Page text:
PG: – Yeah, the worst thing that could happen is that you look for a new singer that looks like Marie or sings like Marie. Like I said earlier, the best thing Lena can do is to bring her own personality into this team of people. That’s exactly what she is doing.

PP: – She said in the P4 Extra interview that it wasn’t an option to say no, because it could happen that she is sitting on the sofa watching TV and then she thinks that, oh shit, I could be in Australia. Haha. She is very cool.

PG: – Haha. All of us in Roxette, we’ve been touring all our lives all over the world, but she hasn’t. It’s an adventure to go to play Sydney and Melbourne and go to Tasmania. That’s really exciting and of course, you take those things for granted, but it’s an adventure for sure.

PP: – What do you think will be her strengths with foreign crowds and how do you think she will manage it? Because in Sweden, I can see that she can manage people in the audience very well.

PG: – I don’t know. I thought about that too. I wonder how it’s going to be being on stage, the two of us, because both of us are fronting the band and she is fronting my songs and I’m fronting my songs. How are we going to behave? How is the body language going to be? You have to find that out. But that’s also exciting, because it’s like starting anew again. When I did the Niklas Strömstedt show with Molly, that was the first time we played that song together on stage. It was weird, because I didn’t have a guitar and I was just looking around and realized, oh, now she is singing, now me. It can be really confusing the first few days, or at least at the rehearsals. You have to find that out.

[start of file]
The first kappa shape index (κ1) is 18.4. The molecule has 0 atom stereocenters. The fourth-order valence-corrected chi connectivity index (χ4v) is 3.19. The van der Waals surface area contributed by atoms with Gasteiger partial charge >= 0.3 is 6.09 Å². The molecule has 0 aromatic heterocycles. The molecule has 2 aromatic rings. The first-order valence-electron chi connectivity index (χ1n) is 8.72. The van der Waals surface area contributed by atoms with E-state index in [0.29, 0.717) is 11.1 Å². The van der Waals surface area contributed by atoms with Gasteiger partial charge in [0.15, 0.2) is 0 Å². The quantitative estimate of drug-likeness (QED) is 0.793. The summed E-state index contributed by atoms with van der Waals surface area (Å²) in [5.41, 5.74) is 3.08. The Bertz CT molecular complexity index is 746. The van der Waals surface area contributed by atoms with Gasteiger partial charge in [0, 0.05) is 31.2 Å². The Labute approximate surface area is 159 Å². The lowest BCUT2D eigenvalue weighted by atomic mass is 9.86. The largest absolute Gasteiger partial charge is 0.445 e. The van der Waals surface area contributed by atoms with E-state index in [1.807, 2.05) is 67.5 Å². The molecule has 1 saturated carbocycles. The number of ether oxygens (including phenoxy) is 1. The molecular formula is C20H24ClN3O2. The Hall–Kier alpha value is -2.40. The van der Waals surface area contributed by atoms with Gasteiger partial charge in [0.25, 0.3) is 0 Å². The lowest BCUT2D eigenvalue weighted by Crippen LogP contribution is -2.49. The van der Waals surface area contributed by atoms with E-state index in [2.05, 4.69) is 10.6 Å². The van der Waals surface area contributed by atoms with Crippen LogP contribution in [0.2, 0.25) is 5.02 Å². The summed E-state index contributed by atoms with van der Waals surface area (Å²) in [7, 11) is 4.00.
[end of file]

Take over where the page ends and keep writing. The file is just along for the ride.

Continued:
PP: – For you, it’s always strange when you don’t have any instrument with you and you are just singing on stage.

PG: – Yeah, that’s scary.

PP: – But you two sounded very good on the show. I liked that.

PG: – That was a great band as well.

[Here he is busy with something on the floor, so I ask him if he is putting on his running shoes. Haha.]

PG: – Haha. No, I’m sitting on a chair with wheels on, and the wheel has just… [he holds up one wheel.] I have to fix it.

PP: – En händig man!

PG: – Haha, I’m the handyman.

PP: – What was Clarence’s first reaction when you told him about your idea?